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August 10, 2010

Padraig Harrington


KELLY ELBIN: 2008 PGA Champion Pádraig Harrington joining us at the The 92nd PGA Championship, this will be Pádraig's 12th appearance in the PGA Championship. Pádraig, you played here in 2004, tied for 45th. Welcome back to Whistling Straits. You played nine holes in a practice round. Any remembrances from 2004?
PADRAIG HARRINGTON: Yeah, the golf course was certainly different yesterday to 2004. It was a beautiful day yesterday, very sunny, warm, hardly any wind; whereas I remember 2004 seemed to have a lot of strong crosswinds. The golf course got quite fiery.
It really in 2004 -- well I expect it to play like this again this week but it played like a different golf course in 2004. Yesterday it was a very manicured golf course, very ordered golf course, and a nice, sunny day, maybe not what I'm going to expect during the four days of the tournament.
KELLY ELBIN: You've had five Top-10s at the PGA TOUR and a Top-10 in the 3 Irish Open; is your game heading into shape as we head into the final major of the year?
PADRAIG HARRINGTON: Yeah, ve had a strange year, more Top-10s than I've had in my life, but no win, and didn't play very well in the majors. It's been an interesting year. I believe the form is there. It could happen any week. Just have to be patient and let it happen.

Q. If there is a mathematical chance of somebody going past you in The Ryder Cup table -- (laughter) -- in the last counting event, Gleneagles, will you play that event?
PADRAIG HARRINGTON: I am committed to doing a Special Olympics clinic at Barclays, and at this stage, I intend to qualify by right so that I can do that clinic.

Q. So if there's a mathematical chance?
PADRAIG HARRINGTON: As I said, I'm committed to doing a Special Olympics clinic at The Barclays Classic, and I'm going to try to qualify by right, but I'm going to try and do that clinic, yes.

Q. How much did Tiger's performance last week shock the players?
PADRAIG HARRINGTON: I didn't notice. You know, I certainly didn't notice any players' reaction. I certainly wasn't paying any attention myself apart from being asked about it after each round.
Players concentrate on their own game and we are out here long enough to realize that, you know, I think one of the first rules you learn when you come on TOUR is the old, if you come off the golf course and you start talking about the round with other guys, they don't want to hear about your round of golf.
So I think most seasoned pros are conditioned to seeing other guys having ups and downs and not getting involved. It's the same with Tiger. We are just used to paying attention to what we are doing, knowing that we can't control what other people are doing, and really, it's the No. 1 rule of being a professional. You don't get in any way involved in anybody else's form, good, bad, or indifferent.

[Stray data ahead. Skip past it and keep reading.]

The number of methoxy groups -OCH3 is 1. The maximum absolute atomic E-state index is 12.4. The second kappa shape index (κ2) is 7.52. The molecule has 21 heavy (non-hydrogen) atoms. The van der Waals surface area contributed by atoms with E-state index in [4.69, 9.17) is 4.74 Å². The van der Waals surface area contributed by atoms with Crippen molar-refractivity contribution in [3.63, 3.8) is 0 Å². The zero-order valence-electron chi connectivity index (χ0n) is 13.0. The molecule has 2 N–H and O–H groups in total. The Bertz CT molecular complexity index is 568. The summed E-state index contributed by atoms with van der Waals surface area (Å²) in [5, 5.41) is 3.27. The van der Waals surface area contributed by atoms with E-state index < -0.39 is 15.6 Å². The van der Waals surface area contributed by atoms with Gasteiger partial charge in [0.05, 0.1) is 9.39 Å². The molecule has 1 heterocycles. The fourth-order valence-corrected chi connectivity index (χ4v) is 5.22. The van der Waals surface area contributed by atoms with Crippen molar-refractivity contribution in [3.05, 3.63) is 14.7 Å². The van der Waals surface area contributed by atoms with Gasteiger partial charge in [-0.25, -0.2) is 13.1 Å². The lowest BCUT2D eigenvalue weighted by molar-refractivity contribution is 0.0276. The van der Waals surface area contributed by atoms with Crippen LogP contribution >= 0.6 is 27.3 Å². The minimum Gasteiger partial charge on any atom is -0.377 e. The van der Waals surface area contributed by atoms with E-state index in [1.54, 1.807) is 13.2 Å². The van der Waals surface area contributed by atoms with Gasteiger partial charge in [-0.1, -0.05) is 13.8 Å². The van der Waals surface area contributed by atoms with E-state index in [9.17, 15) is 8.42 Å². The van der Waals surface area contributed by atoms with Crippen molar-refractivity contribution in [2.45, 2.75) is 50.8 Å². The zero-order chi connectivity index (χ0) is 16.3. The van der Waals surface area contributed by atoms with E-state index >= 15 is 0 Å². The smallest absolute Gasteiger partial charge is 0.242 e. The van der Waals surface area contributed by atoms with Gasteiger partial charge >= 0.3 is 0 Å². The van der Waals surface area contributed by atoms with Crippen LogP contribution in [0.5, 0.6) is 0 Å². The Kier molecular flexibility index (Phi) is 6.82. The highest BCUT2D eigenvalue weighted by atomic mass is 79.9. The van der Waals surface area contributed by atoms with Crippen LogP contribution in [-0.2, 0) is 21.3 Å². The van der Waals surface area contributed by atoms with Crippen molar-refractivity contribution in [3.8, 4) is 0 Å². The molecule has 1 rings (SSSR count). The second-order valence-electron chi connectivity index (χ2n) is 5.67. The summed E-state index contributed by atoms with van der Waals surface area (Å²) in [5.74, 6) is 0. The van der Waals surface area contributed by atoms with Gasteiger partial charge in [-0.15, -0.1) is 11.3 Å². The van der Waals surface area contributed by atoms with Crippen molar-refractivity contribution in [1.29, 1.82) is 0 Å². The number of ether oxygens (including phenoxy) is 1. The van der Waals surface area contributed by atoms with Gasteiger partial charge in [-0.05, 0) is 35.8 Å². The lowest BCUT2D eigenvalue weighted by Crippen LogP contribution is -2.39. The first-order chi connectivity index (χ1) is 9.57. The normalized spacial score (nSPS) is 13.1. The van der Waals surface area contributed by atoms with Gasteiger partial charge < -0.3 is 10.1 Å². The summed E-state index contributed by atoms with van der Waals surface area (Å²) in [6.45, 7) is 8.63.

You know, it's tough enough sitting in your own hotel room on a Sunday night when you've 3-putted the last hole to lose a tournament without worrying about other people's games. I think, certainly, with everybody being conditioned to do that, and it's no different when it comes to Tiger.

Q. The winner of the U.S. Open and the British were names that most Americans are not terribly familiar with; are there a couple other Europeans you can talk about, guys who we don't know that much about that could be a major threat this week?
PADRAIG HARRINGTON: There's plenty of Europeans, good Europeans -- young Europeans who are starting to mature. The fact that, you know, they have seen -- well, of course Louis Oosthuizen isn't European, but the fact that they have seen other players who they are familiar with winning will make it easier for them to win. So there is definitely more of a possibility now than there was even three months ago that you'll have some of the other Europeans winning.
So, yeah, there's plenty of chances out there, but there's probably six or seven names that could do it. And even if I say six or seven, there might be another six or seven who are a bit more of a long shot, but, you know, are possible. So there's too many to name any one individually.
KELLY ELBIN: The question is, could you mention one or two?
PADRAIG HARRINGTON: I don't know. Just go to the bookies and you'll see the list of names and the odds and they will know who is the next most-likely major winner out of the non-major winners. Wow, guys you're not familiar with -- a lot of the guys, even though the Europeans who have a chance of winning do play over here, so you would be familiar with them.
You know, you're not likely to be unfamiliar with Rory McIlroy, are you? So I could say Rory McIlroy; maybe Paul Casey, but you know those guys. They are next on the list. Long shots, I'm not in the business of picking long shots. So guys you don't know the name of, I couldn't -- I could probably name somebody who is good enough to win who is not in the tournament. (Laughter).

Q. You said it's more likely now than three months ago that you might get somebody, a first-timer; why is that? We have seen a lot of first-timers win over the last year or two in the majors?
PADRAIG HARRINGTON: In general, you could suggest that the majors are a little bit more open. One a year was being taken by one individual player for the last 14 years, so there's more opportunity.
But the reason why there's more opportunity for the guys who haven't won is the fact that, as I say, they are seeing guys win for the first time. Guys who play practice rounds with Graeme McDowell, and the South African guys who play with Louis Oosthuizen now know what it takes to be Major Champion because they have seen those guys games and they have gone and won. So they have a much better measure of what it takes, rather than looking -- trying to judge what somebody's game is that you don't really know in terms of, say, somebody who doesn't know Tiger Woods could have a particular idea how he plays to win majors, but the guy who knows Graeme McDowell knows how he plays and knows that he won a major, and they know if they can play to that standard, they can win a major. It's more tangible.
Michael Campbell won the U.S. Open and I played a lot of practice rounds with Michael Campbell and that certainly gave me an idea, hey, this is what it takes to win a major.